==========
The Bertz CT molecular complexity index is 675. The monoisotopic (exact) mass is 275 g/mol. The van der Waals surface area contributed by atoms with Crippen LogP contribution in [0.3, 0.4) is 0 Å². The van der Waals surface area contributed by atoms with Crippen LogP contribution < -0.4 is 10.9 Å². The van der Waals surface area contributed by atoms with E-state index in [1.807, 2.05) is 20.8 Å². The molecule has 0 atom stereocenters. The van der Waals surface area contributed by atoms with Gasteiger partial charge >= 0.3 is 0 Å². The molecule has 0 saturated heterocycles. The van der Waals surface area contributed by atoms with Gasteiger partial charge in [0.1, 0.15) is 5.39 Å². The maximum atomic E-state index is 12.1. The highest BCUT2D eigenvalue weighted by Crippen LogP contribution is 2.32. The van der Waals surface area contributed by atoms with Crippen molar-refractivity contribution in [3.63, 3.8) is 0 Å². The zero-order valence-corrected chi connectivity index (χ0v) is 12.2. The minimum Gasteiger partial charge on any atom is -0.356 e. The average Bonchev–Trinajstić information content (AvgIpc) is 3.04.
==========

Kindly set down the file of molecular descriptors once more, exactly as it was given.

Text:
The Bertz CT molecular complexity index is 675. The monoisotopic (exact) mass is 275 g/mol. The van der Waals surface area contributed by atoms with Crippen LogP contribution in [0.3, 0.4) is 0 Å². The van der Waals surface area contributed by atoms with Crippen LogP contribution < -0.4 is 10.9 Å². The van der Waals surface area contributed by atoms with E-state index in [1.807, 2.05) is 20.8 Å². The molecule has 0 atom stereocenters. The van der Waals surface area contributed by atoms with Gasteiger partial charge >= 0.3 is 0 Å². The molecule has 0 saturated heterocycles. The van der Waals surface area contributed by atoms with Gasteiger partial charge in [0.1, 0.15) is 5.39 Å². The maximum atomic E-state index is 12.1. The highest BCUT2D eigenvalue weighted by Crippen LogP contribution is 2.32. The van der Waals surface area contributed by atoms with Crippen molar-refractivity contribution in [3.63, 3.8) is 0 Å². The zero-order valence-corrected chi connectivity index (χ0v) is 12.2. The minimum Gasteiger partial charge on any atom is -0.356 e. The average Bonchev–Trinajstić information content (AvgIpc) is 3.04.